Lately I’ve been seeing a few themes that like to include and devote an entire file to JavaScript. There is a reason I don’t like this. Biggest one is because it creates bad practices. Yes, I understand you want to pass some variables between the two languages but there are better ways. What’s super cool is that WordPress has this amazing function that theme, and plugin, developers can use.

Enter: wp_localize_script

It’s a great and amazing function. So the question is, when should it be used? A great example would be ( dare I say ) a slider. Yes, I know. The dreaded sliders. People love them but often have to make changes to files that could be lost when the theme updates.

Recently I was fiddling around with bxslider for fun. Neat little library and fun to use when you get the hang of it too. Really customizable with several options.

So, on to the code portion!

The first thing we do is to create our settings. I highly encourage the use of the customizer when possible so we will use it as our starting point. In this example, we create a setting for the slider’s autoplay setting. A simple setting that the user can turn on or off. The slider does have many more options that you can configure but we will stick to simplicity for this example.

$wp_customize->add_section( 'demo-slider', array(
	'title' => __( 'Slider options', 'dademo' ),
	'description' => __( 'Set the slider\'s options', 'dademo' ),
	'priority' => 130
	) );
$wp_customize->add_setting( 'demo-slider-auto', array(
	'default' => false,
	'sanitize_callback' => 'demo_checkbox'
	) );
$wp_customize->add_control( 'demo-slider-auto-setting', array(
	'label' => __( 'Autoplay', 'dademo' ),
	'section' => 'demo-slider',
	'settings' => 'demo-slider-auto',
	'type' => 'checkbox'
	) );

Please note, I have not included the demo_checkbox function. That is a simple function that checks for true or false which you can add yourself. From there we enqueue our scripts and possible styles if you are using or wanting any.

wp_enqueue_script( 'slider-js', get_template_directory_uri() . '/js/jquery.bxslider.min.js', array( 'jquery' ), null );
wp_enqueue_style( 'slider', get_template_directory_uri() . '/css/jquery.bxslider.css', null );
wp_enqueue_script( 'demo-js', get_template_directory_uri() . '/js/demo.js', array( 'slider-js','jquery' ), null );

Now, the only thing that is missing is to use wp_localize_script to create our JavaScript object. Yes, you read that right: JavaScript object.

In order to do that we first have to look at the function itself and see how it works. So let’s break it down a little, shall we?

Parameter, the first

The first parameter that we pass to it is the JavaScript file that we want to localize. The key thing to remember is that the script has to be already registered or enqueued, otherwise it will not create the object. For our example, we would use it after our slider is enqueued:

wp_enqueue_script( 'slider-js', get_template_directory_uri() . '/js/jquery.bxslider.min.js', array( 'jquery' ), null );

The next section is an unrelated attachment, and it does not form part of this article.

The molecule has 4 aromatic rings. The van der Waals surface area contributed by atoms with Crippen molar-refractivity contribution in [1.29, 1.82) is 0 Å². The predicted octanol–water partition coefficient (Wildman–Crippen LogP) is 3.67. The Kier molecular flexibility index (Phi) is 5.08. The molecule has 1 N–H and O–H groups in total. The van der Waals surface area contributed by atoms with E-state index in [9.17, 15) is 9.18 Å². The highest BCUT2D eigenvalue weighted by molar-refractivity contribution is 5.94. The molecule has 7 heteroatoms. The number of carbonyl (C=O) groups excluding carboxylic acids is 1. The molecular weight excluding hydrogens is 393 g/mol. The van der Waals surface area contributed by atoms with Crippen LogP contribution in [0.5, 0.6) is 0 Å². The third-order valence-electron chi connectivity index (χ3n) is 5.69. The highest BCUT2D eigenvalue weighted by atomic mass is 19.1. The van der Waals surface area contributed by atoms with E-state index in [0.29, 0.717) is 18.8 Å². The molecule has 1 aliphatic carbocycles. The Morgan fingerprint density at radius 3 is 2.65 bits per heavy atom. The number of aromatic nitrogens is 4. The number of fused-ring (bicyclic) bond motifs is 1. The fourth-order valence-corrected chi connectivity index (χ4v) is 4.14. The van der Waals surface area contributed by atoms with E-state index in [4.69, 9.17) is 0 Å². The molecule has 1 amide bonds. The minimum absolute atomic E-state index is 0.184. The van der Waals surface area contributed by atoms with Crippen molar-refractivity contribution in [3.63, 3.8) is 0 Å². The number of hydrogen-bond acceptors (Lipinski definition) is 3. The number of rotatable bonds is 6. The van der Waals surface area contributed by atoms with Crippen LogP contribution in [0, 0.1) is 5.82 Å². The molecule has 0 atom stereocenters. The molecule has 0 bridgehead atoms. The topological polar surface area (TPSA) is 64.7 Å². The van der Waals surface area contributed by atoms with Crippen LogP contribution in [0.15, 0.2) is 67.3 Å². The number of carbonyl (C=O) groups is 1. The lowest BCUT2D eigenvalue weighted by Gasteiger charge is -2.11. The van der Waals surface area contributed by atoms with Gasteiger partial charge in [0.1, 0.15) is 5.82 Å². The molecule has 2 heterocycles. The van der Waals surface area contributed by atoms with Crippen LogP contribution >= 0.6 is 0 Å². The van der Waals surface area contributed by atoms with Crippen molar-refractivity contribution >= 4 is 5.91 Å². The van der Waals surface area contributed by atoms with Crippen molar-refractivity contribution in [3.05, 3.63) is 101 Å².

wp_enqueue_script( 'demo-js', get_template_directory_uri() . '/js/demo.js', array( 'slider-js','jquery' ), null );
wp_localize_script( 'slider-js', 'demoObj', $jsObj );

Our new object

Second, is the name of the JavaScript object that is created and used in our external JavaScript file or files. In this case it would be the demo-js file. Behind the scenes the function creates the variable and uses wp_json_encode to create our object. For this example the newly created object is called demoObj. It can be anything you want but ideally you want to prefix it so it won’t interfere with any other objects or even plugins. Yes, plugins.

Our user settings

Finally, we pass an associative array to the function. This is where your user settings will reside. In this example you can see we create a simple property of auto for our newly created JavaScript object. We then pass the array to wp_localize_script so it can be output in our header’s <head> element and used in our JavaScript files.

$slider = array();
$slider['auto'] = get_theme_mod( 'demo-slider-auto', false );
$jsObj = apply_filters( 'demo_slider', $slider);

wp_localize_script( 'slider-js', 'demoObj', $jsObj );

Yes, I like using filters when possible that way a child theme can override it. You don’t have to do it but it is something to think about. As I mentioned, behind the scenes, wp_localize_script will create the JavaSCript object and output it in the <head> section. The <head> output will look a little like the following snippet.

<script type='text/javascript'>
/* <![CDATA[ */
var demoObj = {"auto":""};
/* ]]> */

As you can see it creates a global variable that can be used in any JavaScript file. Since it is a simple example it created only one JavaScript property for the demoObj object.

What next?

Great! We have our newly created JavaScript object but how do we use it? What’s super neat is we can use it like any other JavaScript object when we get a property.

jQuery( document ).ready( function( $ ){
	$( '.gallery' ).bxSlider( {
		// alternatively use bracket notation
		// 'auto': demoObj['auto'],

That’s great for settings, what happens when you are dealing with interaction or even text? A simple example would be adding a small dialogue when a user adds an item to a shopping cart. With wp_localize_script you can do it. Pippin has great example of this in his article.

So go explore and break things!